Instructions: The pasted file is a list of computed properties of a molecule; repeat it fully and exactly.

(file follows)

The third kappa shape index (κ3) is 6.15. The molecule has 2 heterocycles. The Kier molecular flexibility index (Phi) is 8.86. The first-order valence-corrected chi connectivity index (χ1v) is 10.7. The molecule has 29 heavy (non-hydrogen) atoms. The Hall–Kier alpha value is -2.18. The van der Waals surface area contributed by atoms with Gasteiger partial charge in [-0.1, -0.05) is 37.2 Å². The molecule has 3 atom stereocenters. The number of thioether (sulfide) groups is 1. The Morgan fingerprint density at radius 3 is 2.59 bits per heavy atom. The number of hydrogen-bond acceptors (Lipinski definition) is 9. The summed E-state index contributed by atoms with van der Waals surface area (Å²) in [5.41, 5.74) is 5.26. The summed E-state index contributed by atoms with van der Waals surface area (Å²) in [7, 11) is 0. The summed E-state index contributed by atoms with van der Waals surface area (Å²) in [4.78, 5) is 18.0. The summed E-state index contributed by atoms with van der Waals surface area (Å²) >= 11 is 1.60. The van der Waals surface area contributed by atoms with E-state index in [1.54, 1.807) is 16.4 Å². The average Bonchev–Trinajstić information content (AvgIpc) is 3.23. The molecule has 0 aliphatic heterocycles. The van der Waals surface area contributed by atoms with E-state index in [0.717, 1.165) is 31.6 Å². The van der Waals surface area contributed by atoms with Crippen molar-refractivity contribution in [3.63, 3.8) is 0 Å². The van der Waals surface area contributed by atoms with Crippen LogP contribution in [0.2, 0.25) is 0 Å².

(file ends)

The third kappa shape index (κ3) is 6.15. The molecule has 2 heterocycles. The Kier molecular flexibility index (Phi) is 8.86. The first-order valence-corrected chi connectivity index (χ1v) is 10.7. The molecule has 29 heavy (non-hydrogen) atoms. The Hall–Kier alpha value is -2.18. The van der Waals surface area contributed by atoms with Gasteiger partial charge in [-0.1, -0.05) is 37.2 Å². The molecule has 3 atom stereocenters. The number of thioether (sulfide) groups is 1. The Morgan fingerprint density at radius 3 is 2.59 bits per heavy atom. The number of hydrogen-bond acceptors (Lipinski definition) is 9. The summed E-state index contributed by atoms with van der Waals surface area (Å²) in [5.41, 5.74) is 5.26. The summed E-state index contributed by atoms with van der Waals surface area (Å²) in [7, 11) is 0. The summed E-state index contributed by atoms with van der Waals surface area (Å²) in [4.78, 5) is 18.0. The summed E-state index contributed by atoms with van der Waals surface area (Å²) >= 11 is 1.60. The van der Waals surface area contributed by atoms with E-state index in [1.54, 1.807) is 16.4 Å². The average Bonchev–Trinajstić information content (AvgIpc) is 3.23. The molecule has 0 aliphatic heterocycles. The van der Waals surface area contributed by atoms with E-state index in [0.717, 1.165) is 31.6 Å². The van der Waals surface area contributed by atoms with Crippen molar-refractivity contribution in [3.63, 3.8) is 0 Å². The van der Waals surface area contributed by atoms with Crippen LogP contribution in [0.2, 0.25) is 0 Å².